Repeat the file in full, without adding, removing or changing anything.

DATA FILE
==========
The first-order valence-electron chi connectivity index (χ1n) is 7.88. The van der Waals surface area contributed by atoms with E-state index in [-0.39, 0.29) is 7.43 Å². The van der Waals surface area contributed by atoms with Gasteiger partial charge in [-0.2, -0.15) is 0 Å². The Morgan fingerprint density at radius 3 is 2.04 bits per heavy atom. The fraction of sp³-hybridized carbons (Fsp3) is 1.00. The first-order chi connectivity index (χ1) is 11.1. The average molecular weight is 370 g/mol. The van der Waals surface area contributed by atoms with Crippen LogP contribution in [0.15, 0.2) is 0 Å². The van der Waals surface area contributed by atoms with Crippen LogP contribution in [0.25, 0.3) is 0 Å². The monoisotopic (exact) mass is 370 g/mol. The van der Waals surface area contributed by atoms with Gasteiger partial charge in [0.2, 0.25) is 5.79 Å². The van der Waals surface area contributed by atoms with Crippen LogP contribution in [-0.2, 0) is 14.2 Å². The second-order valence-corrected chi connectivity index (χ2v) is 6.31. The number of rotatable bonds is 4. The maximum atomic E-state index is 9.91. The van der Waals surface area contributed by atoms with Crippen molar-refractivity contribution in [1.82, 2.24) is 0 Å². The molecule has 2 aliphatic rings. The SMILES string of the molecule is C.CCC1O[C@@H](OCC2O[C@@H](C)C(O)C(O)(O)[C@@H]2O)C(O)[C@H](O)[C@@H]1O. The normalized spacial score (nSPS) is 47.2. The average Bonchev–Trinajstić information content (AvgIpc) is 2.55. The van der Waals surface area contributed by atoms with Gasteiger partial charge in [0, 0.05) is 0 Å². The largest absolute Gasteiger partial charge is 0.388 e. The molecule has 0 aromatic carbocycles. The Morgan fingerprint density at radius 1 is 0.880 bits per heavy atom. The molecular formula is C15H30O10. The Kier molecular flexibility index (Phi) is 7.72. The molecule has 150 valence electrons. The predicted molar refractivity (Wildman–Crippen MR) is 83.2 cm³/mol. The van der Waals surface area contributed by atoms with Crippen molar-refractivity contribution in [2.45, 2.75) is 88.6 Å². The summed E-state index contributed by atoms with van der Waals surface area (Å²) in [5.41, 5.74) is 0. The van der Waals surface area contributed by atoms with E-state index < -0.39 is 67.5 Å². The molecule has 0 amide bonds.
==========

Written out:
The first-order valence-electron chi connectivity index (χ1n) is 7.88. The van der Waals surface area contributed by atoms with E-state index in [-0.39, 0.29) is 7.43 Å². The van der Waals surface area contributed by atoms with Gasteiger partial charge in [-0.2, -0.15) is 0 Å². The Morgan fingerprint density at radius 3 is 2.04 bits per heavy atom. The fraction of sp³-hybridized carbons (Fsp3) is 1.00. The first-order chi connectivity index (χ1) is 11.1. The average molecular weight is 370 g/mol. The van der Waals surface area contributed by atoms with Crippen LogP contribution in [0.15, 0.2) is 0 Å². The van der Waals surface area contributed by atoms with Crippen LogP contribution in [0.25, 0.3) is 0 Å². The monoisotopic (exact) mass is 370 g/mol. The van der Waals surface area contributed by atoms with Gasteiger partial charge in [0.2, 0.25) is 5.79 Å². The van der Waals surface area contributed by atoms with Crippen LogP contribution in [-0.2, 0) is 14.2 Å². The second-order valence-corrected chi connectivity index (χ2v) is 6.31. The number of rotatable bonds is 4. The maximum atomic E-state index is 9.91. The van der Waals surface area contributed by atoms with Crippen molar-refractivity contribution in [1.82, 2.24) is 0 Å². The molecule has 2 aliphatic rings. The SMILES string of the molecule is C.CCC1O[C@@H](OCC2O[C@@H](C)C(O)C(O)(O)[C@@H]2O)C(O)[C@H](O)[C@@H]1O. The normalized spacial score (nSPS) is 47.2. The average Bonchev–Trinajstić information content (AvgIpc) is 2.55. The van der Waals surface area contributed by atoms with Gasteiger partial charge in [0, 0.05) is 0 Å². The largest absolute Gasteiger partial charge is 0.388 e. The molecule has 0 aromatic carbocycles. The Morgan fingerprint density at radius 1 is 0.880 bits per heavy atom. The molecular formula is C15H30O10. The Kier molecular flexibility index (Phi) is 7.72. The molecule has 150 valence electrons. The predicted molar refractivity (Wildman–Crippen MR) is 83.2 cm³/mol. The van der Waals surface area contributed by atoms with Crippen molar-refractivity contribution in [2.45, 2.75) is 88.6 Å². The summed E-state index contributed by atoms with van der Waals surface area (Å²) in [5.41, 5.74) is 0. The van der Waals surface area contributed by atoms with E-state index < -0.39 is 67.5 Å². The molecule has 0 amide bonds.